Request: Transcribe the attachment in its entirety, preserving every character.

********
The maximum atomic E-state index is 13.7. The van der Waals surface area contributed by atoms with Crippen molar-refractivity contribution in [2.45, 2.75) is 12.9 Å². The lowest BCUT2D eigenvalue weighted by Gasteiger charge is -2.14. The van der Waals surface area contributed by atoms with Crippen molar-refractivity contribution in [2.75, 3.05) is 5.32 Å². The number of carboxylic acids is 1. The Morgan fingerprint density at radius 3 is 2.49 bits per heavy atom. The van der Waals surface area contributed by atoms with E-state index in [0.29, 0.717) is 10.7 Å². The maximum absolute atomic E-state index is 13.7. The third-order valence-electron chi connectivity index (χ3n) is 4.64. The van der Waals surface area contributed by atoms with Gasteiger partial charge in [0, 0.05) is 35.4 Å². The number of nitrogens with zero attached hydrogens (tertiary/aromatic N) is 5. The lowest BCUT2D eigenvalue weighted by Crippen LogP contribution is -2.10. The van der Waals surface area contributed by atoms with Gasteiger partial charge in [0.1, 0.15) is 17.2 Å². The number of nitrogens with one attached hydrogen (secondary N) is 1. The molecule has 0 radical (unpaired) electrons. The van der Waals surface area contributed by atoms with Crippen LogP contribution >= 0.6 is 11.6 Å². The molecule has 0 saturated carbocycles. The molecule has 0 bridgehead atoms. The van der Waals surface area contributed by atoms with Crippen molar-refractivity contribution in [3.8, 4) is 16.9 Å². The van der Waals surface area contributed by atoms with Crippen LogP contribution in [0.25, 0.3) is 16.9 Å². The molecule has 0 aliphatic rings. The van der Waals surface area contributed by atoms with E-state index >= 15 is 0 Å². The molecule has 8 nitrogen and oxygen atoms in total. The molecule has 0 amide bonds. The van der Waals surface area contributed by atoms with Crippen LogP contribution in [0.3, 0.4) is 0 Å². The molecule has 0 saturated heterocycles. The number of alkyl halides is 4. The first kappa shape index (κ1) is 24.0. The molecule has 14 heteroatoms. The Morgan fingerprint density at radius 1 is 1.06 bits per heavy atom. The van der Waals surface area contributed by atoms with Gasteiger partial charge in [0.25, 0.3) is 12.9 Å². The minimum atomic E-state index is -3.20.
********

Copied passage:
The maximum atomic E-state index is 13.7. The van der Waals surface area contributed by atoms with Crippen molar-refractivity contribution in [2.45, 2.75) is 12.9 Å². The lowest BCUT2D eigenvalue weighted by Gasteiger charge is -2.14. The van der Waals surface area contributed by atoms with Crippen molar-refractivity contribution in [2.75, 3.05) is 5.32 Å². The number of carboxylic acids is 1. The Morgan fingerprint density at radius 3 is 2.49 bits per heavy atom. The van der Waals surface area contributed by atoms with E-state index in [0.29, 0.717) is 10.7 Å². The maximum absolute atomic E-state index is 13.7. The third-order valence-electron chi connectivity index (χ3n) is 4.64. The van der Waals surface area contributed by atoms with Gasteiger partial charge in [0, 0.05) is 35.4 Å². The number of nitrogens with zero attached hydrogens (tertiary/aromatic N) is 5. The lowest BCUT2D eigenvalue weighted by Crippen LogP contribution is -2.10. The van der Waals surface area contributed by atoms with Gasteiger partial charge in [0.1, 0.15) is 17.2 Å². The number of nitrogens with one attached hydrogen (secondary N) is 1. The molecule has 0 radical (unpaired) electrons. The van der Waals surface area contributed by atoms with Crippen LogP contribution >= 0.6 is 11.6 Å². The molecule has 0 saturated carbocycles. The molecule has 0 bridgehead atoms. The van der Waals surface area contributed by atoms with Crippen molar-refractivity contribution in [3.8, 4) is 16.9 Å². The van der Waals surface area contributed by atoms with Crippen LogP contribution in [0.25, 0.3) is 16.9 Å². The molecule has 0 aliphatic rings. The van der Waals surface area contributed by atoms with E-state index >= 15 is 0 Å². The molecule has 8 nitrogen and oxygen atoms in total. The molecule has 0 amide bonds. The van der Waals surface area contributed by atoms with Crippen LogP contribution in [0.3, 0.4) is 0 Å². The molecule has 0 saturated heterocycles. The number of alkyl halides is 4. The first kappa shape index (κ1) is 24.0. The molecule has 14 heteroatoms. The Morgan fingerprint density at radius 1 is 1.06 bits per heavy atom. The van der Waals surface area contributed by atoms with Gasteiger partial charge in [0.25, 0.3) is 12.9 Å². The minimum atomic E-state index is -3.20.